Entrepreneurship, Small Business and Public Policy Levers

By Dennis, William J., Jr. | Journal of Small Business Management, April 2011 | Go to article overview

Entrepreneurship, Small Business and Public Policy Levers


Dennis, William J., Jr., Journal of Small Business Management


The author develops a progressively refined framework consisting of four typologies to help understand, explain, and analyze how various public policy levers impact new, small, and entrepreneurial businesses. Dimensions for the typologies include institutions and culture, competition and intended immediate beneficiaries of competition, impediments and supports, and policy objectives and direct/indirect action. Implications emerging from the typologies lead to potential hypotheses that can be subject to further investigation and empirical testing.

Part 2

The purpose of this paper is to provide a framework of typologies for the analysis of public policies impacting new, small, and entrepreneurial business. Part 1, appearing in the previous issue of this journal, presented a rationale for the analysis of generic public policy and smaller firms, developed typology as a method to frame the levers of public policy that impact these businesses, and advanced the first two and their implications of the four typologies constituting the overall structure. The first typology offered the dimensions of institutions and culture, and the second the dimensions of competition and beneficiaries. Part 2 continues, presenting the final two typologies in the framework.

Typology III--Impediments and Supports

The third typology in this analysis examines the policy levers available to constrain and/or encourage entrepreneurial firms, though the discussion applies equally well to new and small ventures. These levers are the laws and programs one would immediately recognize as the public policy, coordinated and not, which shapes the incentive structure for owners of new, small, and entrepreneurial businesses. The focus of Typology III is on programs, administrative burdens and rules, readily identifiable incentives and constraints, effectively the supports and impediments that together form what has been described as small business policy (Lundstrom and Stevenson 2001), the specifics of which could as easily be applied to new and/or entrepreneurial firms. This typology differs from the institutions dimension in Typology I in its specificity, immediacy, and limited application, for example, a lending program in contrast to a constitution.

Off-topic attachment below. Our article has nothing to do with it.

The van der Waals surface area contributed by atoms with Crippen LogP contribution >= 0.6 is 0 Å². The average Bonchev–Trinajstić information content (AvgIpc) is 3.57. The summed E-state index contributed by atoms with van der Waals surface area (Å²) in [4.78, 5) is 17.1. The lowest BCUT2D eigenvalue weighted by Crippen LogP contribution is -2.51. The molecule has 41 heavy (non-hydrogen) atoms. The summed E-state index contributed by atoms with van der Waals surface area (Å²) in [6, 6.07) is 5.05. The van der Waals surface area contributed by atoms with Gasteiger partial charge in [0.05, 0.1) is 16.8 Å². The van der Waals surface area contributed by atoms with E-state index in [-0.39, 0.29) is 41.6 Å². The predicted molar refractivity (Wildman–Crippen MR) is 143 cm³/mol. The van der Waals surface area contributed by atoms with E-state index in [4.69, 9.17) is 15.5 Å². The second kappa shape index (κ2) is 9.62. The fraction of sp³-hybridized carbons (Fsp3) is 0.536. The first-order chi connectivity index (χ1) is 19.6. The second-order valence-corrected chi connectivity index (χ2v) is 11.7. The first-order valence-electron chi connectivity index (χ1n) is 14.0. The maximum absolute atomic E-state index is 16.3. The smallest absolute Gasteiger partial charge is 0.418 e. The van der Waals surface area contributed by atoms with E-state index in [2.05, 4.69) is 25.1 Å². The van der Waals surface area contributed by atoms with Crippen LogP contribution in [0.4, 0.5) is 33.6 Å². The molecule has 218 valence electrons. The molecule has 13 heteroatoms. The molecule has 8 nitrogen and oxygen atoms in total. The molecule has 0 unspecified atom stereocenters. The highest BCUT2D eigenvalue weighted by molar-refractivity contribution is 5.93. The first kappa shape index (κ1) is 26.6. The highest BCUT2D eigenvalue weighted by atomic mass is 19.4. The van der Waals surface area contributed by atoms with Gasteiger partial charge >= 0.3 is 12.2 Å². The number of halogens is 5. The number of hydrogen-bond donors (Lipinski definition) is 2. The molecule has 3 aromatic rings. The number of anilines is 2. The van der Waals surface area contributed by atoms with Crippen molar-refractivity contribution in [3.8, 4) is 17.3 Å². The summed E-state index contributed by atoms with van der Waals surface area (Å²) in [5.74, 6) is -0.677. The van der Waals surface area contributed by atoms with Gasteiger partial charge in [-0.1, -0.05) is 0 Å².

Governments employ a mix of two approaches to affect the behavior of new, small, and entrepreneurial business owners. The first approach is to alter impediments regulating specific business activity. For the most part, "alter impediments" means to reduce them (Hoffman 2007; OECD 2005; World Bank series), in other words, to reduce transaction costs (den Butter and Hudson 2009). The objective in this approach is to diminish, hold minimal, or eliminate barriers to entry and growth that would not be present were it not for a government intervention and/or some type of anticompetitive business behavior.

Reduction of barriers can result from wholesale destruction of regulatory systems, such as experienced in the trucking and commercial airline industries in the EU and the United States over the past several years. Or, it can result by making regulatory structures more efficient across-the-board, that is, reducing the administrative burdens associated with regulation (World Bank series). Or, it can result by restructuring barriers to fit particular firm characteristics, such as size, thereby destroying systems and/or reducing costs for targeted firms (Brock and Evans 1986; Dennis 2009).

The second policy approach to encourage entrepreneurial and/or smaller firms and their owners is associated with public provision of assistance, also known as support programs, or sometimes termed economic development programs. These publicly subsidized initiatives typically offer services directly (or indirectly through third parties) to small-business owners and/or their firms. They rarely offer supports specifically to entrepreneurs unless entrepreneurs happen to be a subset of small businesses, though that may be changing (Audretsch and Beckmann 2007; Gilbert, Audretsch, and McDougall 2004). …

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